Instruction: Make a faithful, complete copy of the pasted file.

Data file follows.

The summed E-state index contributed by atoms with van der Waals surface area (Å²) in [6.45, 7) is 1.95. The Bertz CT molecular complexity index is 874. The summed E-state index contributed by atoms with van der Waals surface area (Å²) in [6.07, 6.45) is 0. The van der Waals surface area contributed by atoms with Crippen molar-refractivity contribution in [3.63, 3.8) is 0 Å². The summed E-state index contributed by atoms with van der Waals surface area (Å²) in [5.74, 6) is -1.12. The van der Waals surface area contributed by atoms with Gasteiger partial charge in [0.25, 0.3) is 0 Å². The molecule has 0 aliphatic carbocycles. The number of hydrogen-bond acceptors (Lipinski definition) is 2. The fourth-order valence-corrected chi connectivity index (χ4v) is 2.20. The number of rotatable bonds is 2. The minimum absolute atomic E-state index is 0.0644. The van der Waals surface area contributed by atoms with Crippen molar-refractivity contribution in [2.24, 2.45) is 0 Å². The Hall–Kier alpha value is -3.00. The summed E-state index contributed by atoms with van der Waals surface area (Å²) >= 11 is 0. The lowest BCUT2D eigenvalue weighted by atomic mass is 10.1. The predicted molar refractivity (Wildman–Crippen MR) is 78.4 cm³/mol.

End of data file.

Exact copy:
The summed E-state index contributed by atoms with van der Waals surface area (Å²) in [6.45, 7) is 1.95. The Bertz CT molecular complexity index is 874. The summed E-state index contributed by atoms with van der Waals surface area (Å²) in [6.07, 6.45) is 0. The van der Waals surface area contributed by atoms with Crippen molar-refractivity contribution in [3.63, 3.8) is 0 Å². The summed E-state index contributed by atoms with van der Waals surface area (Å²) in [5.74, 6) is -1.12. The van der Waals surface area contributed by atoms with Gasteiger partial charge in [0.25, 0.3) is 0 Å². The molecule has 0 aliphatic carbocycles. The number of hydrogen-bond acceptors (Lipinski definition) is 2. The fourth-order valence-corrected chi connectivity index (χ4v) is 2.20. The number of rotatable bonds is 2. The minimum absolute atomic E-state index is 0.0644. The van der Waals surface area contributed by atoms with Crippen molar-refractivity contribution in [2.24, 2.45) is 0 Å². The Hall–Kier alpha value is -3.00. The summed E-state index contributed by atoms with van der Waals surface area (Å²) >= 11 is 0. The lowest BCUT2D eigenvalue weighted by atomic mass is 10.1. The predicted molar refractivity (Wildman–Crippen MR) is 78.4 cm³/mol.